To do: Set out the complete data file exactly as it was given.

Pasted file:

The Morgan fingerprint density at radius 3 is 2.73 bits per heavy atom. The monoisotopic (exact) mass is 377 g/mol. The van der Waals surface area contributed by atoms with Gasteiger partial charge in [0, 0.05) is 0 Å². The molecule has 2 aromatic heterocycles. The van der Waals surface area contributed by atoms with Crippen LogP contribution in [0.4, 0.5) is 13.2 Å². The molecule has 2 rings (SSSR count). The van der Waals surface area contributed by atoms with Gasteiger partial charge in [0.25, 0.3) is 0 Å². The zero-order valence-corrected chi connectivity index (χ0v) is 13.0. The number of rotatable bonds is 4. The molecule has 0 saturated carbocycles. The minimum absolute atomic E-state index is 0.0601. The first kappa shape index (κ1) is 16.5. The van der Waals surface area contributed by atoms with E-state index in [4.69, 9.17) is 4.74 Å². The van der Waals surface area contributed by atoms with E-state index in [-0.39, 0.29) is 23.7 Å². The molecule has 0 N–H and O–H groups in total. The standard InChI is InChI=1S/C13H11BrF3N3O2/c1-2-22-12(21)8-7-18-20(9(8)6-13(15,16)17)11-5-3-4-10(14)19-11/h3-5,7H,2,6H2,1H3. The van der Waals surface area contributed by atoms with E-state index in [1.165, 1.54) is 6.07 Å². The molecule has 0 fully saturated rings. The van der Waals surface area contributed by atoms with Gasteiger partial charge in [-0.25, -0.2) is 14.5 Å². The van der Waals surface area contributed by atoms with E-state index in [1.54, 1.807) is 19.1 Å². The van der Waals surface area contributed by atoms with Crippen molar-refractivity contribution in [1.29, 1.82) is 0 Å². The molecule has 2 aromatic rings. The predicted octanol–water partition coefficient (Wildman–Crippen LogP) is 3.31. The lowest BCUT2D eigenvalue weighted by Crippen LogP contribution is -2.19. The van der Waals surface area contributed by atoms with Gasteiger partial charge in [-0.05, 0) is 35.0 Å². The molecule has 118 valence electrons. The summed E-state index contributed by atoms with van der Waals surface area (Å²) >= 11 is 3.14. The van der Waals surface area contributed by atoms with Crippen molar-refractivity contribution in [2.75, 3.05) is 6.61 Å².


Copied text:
The Morgan fingerprint density at radius 3 is 2.73 bits per heavy atom. The monoisotopic (exact) mass is 377 g/mol. The van der Waals surface area contributed by atoms with Gasteiger partial charge in [0, 0.05) is 0 Å². The molecule has 2 aromatic heterocycles. The van der Waals surface area contributed by atoms with Crippen LogP contribution in [0.4, 0.5) is 13.2 Å². The molecule has 2 rings (SSSR count). The van der Waals surface area contributed by atoms with Gasteiger partial charge in [0.25, 0.3) is 0 Å². The zero-order valence-corrected chi connectivity index (χ0v) is 13.0. The number of rotatable bonds is 4. The molecule has 0 saturated carbocycles. The minimum absolute atomic E-state index is 0.0601. The first kappa shape index (κ1) is 16.5. The van der Waals surface area contributed by atoms with E-state index in [4.69, 9.17) is 4.74 Å². The van der Waals surface area contributed by atoms with E-state index in [-0.39, 0.29) is 23.7 Å². The molecule has 0 N–H and O–H groups in total. The standard InChI is InChI=1S/C13H11BrF3N3O2/c1-2-22-12(21)8-7-18-20(9(8)6-13(15,16)17)11-5-3-4-10(14)19-11/h3-5,7H,2,6H2,1H3. The van der Waals surface area contributed by atoms with E-state index in [1.165, 1.54) is 6.07 Å². The molecule has 0 fully saturated rings. The van der Waals surface area contributed by atoms with Gasteiger partial charge in [-0.25, -0.2) is 14.5 Å². The van der Waals surface area contributed by atoms with E-state index in [1.54, 1.807) is 19.1 Å². The van der Waals surface area contributed by atoms with Crippen molar-refractivity contribution in [1.29, 1.82) is 0 Å². The molecule has 2 aromatic rings. The predicted octanol–water partition coefficient (Wildman–Crippen LogP) is 3.31. The lowest BCUT2D eigenvalue weighted by Crippen LogP contribution is -2.19. The van der Waals surface area contributed by atoms with Gasteiger partial charge in [-0.05, 0) is 35.0 Å². The molecule has 118 valence electrons. The summed E-state index contributed by atoms with van der Waals surface area (Å²) >= 11 is 3.14. The van der Waals surface area contributed by atoms with Crippen molar-refractivity contribution in [2.75, 3.05) is 6.61 Å².